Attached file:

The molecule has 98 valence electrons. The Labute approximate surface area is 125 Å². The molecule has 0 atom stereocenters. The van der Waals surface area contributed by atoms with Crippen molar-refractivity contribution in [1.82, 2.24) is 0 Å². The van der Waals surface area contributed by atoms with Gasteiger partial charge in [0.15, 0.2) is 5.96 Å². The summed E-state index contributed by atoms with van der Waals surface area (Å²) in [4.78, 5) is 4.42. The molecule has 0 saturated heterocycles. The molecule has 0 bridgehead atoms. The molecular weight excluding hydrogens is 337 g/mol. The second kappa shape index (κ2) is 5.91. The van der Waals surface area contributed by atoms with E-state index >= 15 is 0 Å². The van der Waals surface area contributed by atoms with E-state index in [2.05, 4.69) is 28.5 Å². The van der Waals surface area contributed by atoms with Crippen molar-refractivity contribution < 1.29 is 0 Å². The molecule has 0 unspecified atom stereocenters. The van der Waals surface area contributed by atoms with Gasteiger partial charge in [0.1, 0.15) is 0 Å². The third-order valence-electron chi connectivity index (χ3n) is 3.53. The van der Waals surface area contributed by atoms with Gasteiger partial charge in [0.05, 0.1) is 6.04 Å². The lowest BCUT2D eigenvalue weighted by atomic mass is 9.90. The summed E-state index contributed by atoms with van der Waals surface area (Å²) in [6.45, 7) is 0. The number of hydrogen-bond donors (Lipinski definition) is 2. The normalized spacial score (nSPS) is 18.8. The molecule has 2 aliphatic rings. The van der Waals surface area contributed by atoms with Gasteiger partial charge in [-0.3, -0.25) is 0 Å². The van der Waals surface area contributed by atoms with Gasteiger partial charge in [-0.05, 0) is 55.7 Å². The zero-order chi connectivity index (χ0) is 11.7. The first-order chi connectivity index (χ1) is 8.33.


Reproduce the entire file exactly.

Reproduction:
The molecule has 98 valence electrons. The Labute approximate surface area is 125 Å². The molecule has 0 atom stereocenters. The van der Waals surface area contributed by atoms with Crippen molar-refractivity contribution in [1.82, 2.24) is 0 Å². The van der Waals surface area contributed by atoms with Gasteiger partial charge in [0.15, 0.2) is 5.96 Å². The summed E-state index contributed by atoms with van der Waals surface area (Å²) in [4.78, 5) is 4.42. The molecule has 0 saturated heterocycles. The molecule has 0 bridgehead atoms. The molecular weight excluding hydrogens is 337 g/mol. The second kappa shape index (κ2) is 5.91. The van der Waals surface area contributed by atoms with E-state index >= 15 is 0 Å². The van der Waals surface area contributed by atoms with E-state index in [2.05, 4.69) is 28.5 Å². The van der Waals surface area contributed by atoms with Crippen molar-refractivity contribution < 1.29 is 0 Å². The molecule has 0 unspecified atom stereocenters. The van der Waals surface area contributed by atoms with Gasteiger partial charge in [0.1, 0.15) is 0 Å². The third-order valence-electron chi connectivity index (χ3n) is 3.53. The van der Waals surface area contributed by atoms with Gasteiger partial charge in [0.05, 0.1) is 6.04 Å². The lowest BCUT2D eigenvalue weighted by atomic mass is 9.90. The summed E-state index contributed by atoms with van der Waals surface area (Å²) in [6.45, 7) is 0. The number of hydrogen-bond donors (Lipinski definition) is 2. The normalized spacial score (nSPS) is 18.8. The molecule has 2 aliphatic rings. The van der Waals surface area contributed by atoms with Gasteiger partial charge in [-0.3, -0.25) is 0 Å². The van der Waals surface area contributed by atoms with Gasteiger partial charge in [-0.05, 0) is 55.7 Å². The zero-order chi connectivity index (χ0) is 11.7. The first-order chi connectivity index (χ1) is 8.33.